Honest Inventions

Submitted for Contest #27 in response to: Write a short story that ends with a twist.... view prompt

Andrew was a peculiar sort of fellow.  He plodded about with his perfect posture, his pristine nature, and his complete and total lack of filter, and no one knew quite what to do with him much of the time.  The man was, above all else, honest.  

In fact, he was so honest that it ended up seeming cruel, though that was never his intention.  No, the fellow didn’t have a mean bone in his whole body, that was for certain. He simply spoke the truth.  Always. So much so, that he also had a tendency of correcting those who spoke in all the little variations of lies: fibs, white lies, omissions.  Lies in any form were, at their very core, something heinous. Despicable. Dishonesty was unacceptable in any form, for any reason. There could be no suitable excuse.  As you can imagine, this became a source of much frustration among his peers, coworkers, and of course, the customers at the shop where he worked.  

The natural state of humanity has quite a bit to do with our ability to lie to one another, and more importantly, to lie to ourselves.  Otherwise it would be quite difficult to tolerate our own existence. We lie to ourselves about our own value in the universe daily. Can you imagine how difficult it would be to get out of bed each day if we acknowledged the futility of our own existence in the passage of time?  Why, no one would ever get out of bed! We are but tiny specks on a little ball in a miniature universe, hurtling through some vast expanse of a reality we can’t even begin to comprehend. Thinking about that, and furthermore, accepting it as truth, would make it much more difficult to worry about bothering to go into work each day, and if everyone in the world failed to go to work, our whole tiny little bitty insignificant society would crash and burn.  No, we simply can’t have that.  

Humanity must continue to live our daily lies.  Long ago, by the insignificant reckoning humans have of time, we invented delightful stories to validate ourselves and created a beautiful and frightening lore to rationalize our existence.  Of course, then, those long ago people created rules to recruit new people to believe in their stories, which resulted in organized systems of lies to help us all feel better about ourselves.   All of this is precisely why Andrew’s obsession with the truth made him insufferable. 

 Andrew worked in a clothing shop, which may not seem like a good fit for someone so concerned with honesty, but it worked. The business belonged to one of those soulless corporations which cared only about the bottom line, and Andrew quite liked that, as they never lied about their intention.   They never claimed to be bettering the community in any way. They claimed to be selling products at a lower price than their competition, and that they did each day.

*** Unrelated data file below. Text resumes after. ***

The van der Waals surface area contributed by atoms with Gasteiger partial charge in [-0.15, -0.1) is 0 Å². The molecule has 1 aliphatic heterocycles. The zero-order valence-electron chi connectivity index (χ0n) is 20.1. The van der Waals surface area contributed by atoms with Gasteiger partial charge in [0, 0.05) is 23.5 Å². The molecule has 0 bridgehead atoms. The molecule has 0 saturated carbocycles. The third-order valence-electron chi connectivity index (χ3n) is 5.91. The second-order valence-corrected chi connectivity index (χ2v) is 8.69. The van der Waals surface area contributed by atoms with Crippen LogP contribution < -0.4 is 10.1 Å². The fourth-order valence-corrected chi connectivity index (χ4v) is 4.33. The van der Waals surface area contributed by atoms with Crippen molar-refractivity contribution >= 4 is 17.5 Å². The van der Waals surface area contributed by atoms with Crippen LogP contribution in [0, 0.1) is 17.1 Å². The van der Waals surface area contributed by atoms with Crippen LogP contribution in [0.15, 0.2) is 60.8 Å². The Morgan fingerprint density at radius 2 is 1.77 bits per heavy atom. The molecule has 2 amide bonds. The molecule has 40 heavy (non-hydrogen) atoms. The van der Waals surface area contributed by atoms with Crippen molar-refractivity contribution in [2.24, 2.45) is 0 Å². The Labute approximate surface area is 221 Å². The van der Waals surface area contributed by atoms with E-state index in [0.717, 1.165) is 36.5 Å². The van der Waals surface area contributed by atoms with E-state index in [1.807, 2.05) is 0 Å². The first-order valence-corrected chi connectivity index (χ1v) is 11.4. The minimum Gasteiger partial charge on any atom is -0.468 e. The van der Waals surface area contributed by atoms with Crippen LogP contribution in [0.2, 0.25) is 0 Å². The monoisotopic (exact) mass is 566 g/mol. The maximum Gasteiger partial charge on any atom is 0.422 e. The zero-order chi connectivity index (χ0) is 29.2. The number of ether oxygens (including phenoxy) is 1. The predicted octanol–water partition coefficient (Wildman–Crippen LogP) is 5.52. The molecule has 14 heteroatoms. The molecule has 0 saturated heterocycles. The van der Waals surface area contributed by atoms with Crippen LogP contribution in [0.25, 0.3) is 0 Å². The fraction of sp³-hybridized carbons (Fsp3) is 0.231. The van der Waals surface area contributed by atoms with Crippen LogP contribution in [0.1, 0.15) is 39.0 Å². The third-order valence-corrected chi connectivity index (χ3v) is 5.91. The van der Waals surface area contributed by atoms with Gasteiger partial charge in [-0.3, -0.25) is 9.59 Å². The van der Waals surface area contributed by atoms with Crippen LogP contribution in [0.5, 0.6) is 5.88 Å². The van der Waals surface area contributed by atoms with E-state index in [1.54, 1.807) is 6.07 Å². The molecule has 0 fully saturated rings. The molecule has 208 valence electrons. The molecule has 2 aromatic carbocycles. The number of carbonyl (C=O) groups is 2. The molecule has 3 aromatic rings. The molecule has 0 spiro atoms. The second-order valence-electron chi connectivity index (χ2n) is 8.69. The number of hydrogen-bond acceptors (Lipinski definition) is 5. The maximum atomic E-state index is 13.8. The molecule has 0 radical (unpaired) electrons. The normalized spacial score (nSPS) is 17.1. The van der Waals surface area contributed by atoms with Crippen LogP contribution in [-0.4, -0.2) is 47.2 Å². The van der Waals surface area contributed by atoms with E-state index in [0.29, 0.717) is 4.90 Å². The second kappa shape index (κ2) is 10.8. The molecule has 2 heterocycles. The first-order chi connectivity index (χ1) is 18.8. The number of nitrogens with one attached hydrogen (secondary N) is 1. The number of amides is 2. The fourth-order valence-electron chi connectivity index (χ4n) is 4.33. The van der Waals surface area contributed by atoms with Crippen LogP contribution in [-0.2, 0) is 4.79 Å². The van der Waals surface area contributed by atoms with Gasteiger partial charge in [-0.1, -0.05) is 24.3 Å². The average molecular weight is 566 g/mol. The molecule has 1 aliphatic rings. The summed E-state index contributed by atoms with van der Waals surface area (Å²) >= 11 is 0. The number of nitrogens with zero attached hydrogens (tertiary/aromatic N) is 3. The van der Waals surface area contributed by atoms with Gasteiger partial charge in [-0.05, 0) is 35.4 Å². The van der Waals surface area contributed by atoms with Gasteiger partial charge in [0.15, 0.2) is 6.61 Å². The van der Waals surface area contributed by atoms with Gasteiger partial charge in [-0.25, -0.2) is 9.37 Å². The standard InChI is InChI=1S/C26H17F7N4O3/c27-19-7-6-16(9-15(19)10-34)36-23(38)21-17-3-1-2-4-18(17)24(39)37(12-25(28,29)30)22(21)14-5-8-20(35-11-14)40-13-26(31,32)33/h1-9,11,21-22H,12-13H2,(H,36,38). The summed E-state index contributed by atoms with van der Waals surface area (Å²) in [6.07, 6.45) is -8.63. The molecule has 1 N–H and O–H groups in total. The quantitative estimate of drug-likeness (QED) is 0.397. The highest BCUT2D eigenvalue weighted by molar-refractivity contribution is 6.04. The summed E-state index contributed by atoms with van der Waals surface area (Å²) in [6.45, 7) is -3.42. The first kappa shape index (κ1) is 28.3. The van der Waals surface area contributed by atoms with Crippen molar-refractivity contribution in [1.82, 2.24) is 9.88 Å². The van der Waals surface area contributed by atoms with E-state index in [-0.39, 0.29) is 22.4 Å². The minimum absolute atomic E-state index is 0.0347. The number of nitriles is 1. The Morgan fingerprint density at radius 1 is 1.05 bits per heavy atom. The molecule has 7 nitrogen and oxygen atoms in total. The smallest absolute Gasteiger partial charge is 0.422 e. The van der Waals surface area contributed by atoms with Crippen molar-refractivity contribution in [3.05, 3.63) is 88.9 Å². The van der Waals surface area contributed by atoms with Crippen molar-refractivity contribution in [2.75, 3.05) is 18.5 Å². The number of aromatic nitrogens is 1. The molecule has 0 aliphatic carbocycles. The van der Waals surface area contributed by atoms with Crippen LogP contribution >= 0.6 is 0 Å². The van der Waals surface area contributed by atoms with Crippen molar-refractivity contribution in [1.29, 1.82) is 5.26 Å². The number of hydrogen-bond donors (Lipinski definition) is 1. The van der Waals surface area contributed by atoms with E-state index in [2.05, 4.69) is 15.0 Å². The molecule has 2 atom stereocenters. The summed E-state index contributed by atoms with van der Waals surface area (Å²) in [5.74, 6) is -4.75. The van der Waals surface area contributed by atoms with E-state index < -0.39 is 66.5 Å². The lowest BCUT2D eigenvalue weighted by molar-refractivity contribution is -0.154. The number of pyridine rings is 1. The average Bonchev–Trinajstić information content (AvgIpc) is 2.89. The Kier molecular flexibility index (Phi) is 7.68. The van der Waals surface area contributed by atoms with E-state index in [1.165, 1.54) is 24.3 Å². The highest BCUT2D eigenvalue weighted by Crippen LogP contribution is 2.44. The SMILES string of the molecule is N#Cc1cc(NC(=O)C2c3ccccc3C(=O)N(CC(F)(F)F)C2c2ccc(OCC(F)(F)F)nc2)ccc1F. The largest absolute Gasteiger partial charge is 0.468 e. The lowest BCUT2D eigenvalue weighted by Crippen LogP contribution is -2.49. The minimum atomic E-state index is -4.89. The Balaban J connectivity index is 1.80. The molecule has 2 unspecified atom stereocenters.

Andrew felt at home there in those walls of honesty and profit, and found himself offering honest opinions to the customers about their clothing choices.  Many a time, women would emerge from the dressing rooms in unflattering outfits, barraged by the false compliments and encouragement of whomever they had with them.  Andrew felt it was his responsibility, no, his duty, to inform them of the ways in which their selections were improper.

“Does this dress make my ass look big?” the women would ask.

“No, of course not!  You look stunning!” their lackeys would chime and chirp.

“Yes.” Andrew would say, in his metered and precise way, often to the shock and chagrin of the women in question.

“That dress does make your ass look big.  I assumed that was what you were hoping for, as there is a high probability that others will find it attractive.” He would say before striding away to tend to other customers and their urgent need for honesty, however unsolicited that honesty may be.

Over time, Andrew gained himself recognition as a model employee, always willing to help customers and providing honest advice to them when they came into the store.  He was efficient and effective and never minded putting in long hours to make up for uncovered shifts. He never complained about the measly pay, as he enjoyed what he did.

At the end of the day, Andrew would return to his home where he lived with his father and regale him with stories from the store.  It had been a ritual for as long as Andrew could remember, and his father always seemed to delight in this, always cheering Andrew along during the moments of most brutal honesty.  His cane rested against his knee as he leaned forward in his worn old chair, smiling from ear to ear. Oh, he seemed so proud, laughing and patting his son on the back. It pleased Andrew, and drove him each day to be even more honest.  After all, honesty was the thing his father valued most in life, and it was the thing that held their relationship together. It was the foundation of trust in any relationship, and Andrew knew that. Lies were the poison that plagued humanity and made everything that was bad in the world, and honesty the panacea.

One day, though, something changed.  Andrew had returned home from work early and his father was nowhere to be found.  He worried about the house, looking for signs of where the older man might have gone.  It was not like him to be anywhere but home, as far as Andrew knew. He had retired long ago, and Andrew knew of no outside hobbies or interests that he held.  No, if he did in fact have outside interests, he surely would have told Andrew. Omission was just as bad as lying outright, as his father had told him for so many years.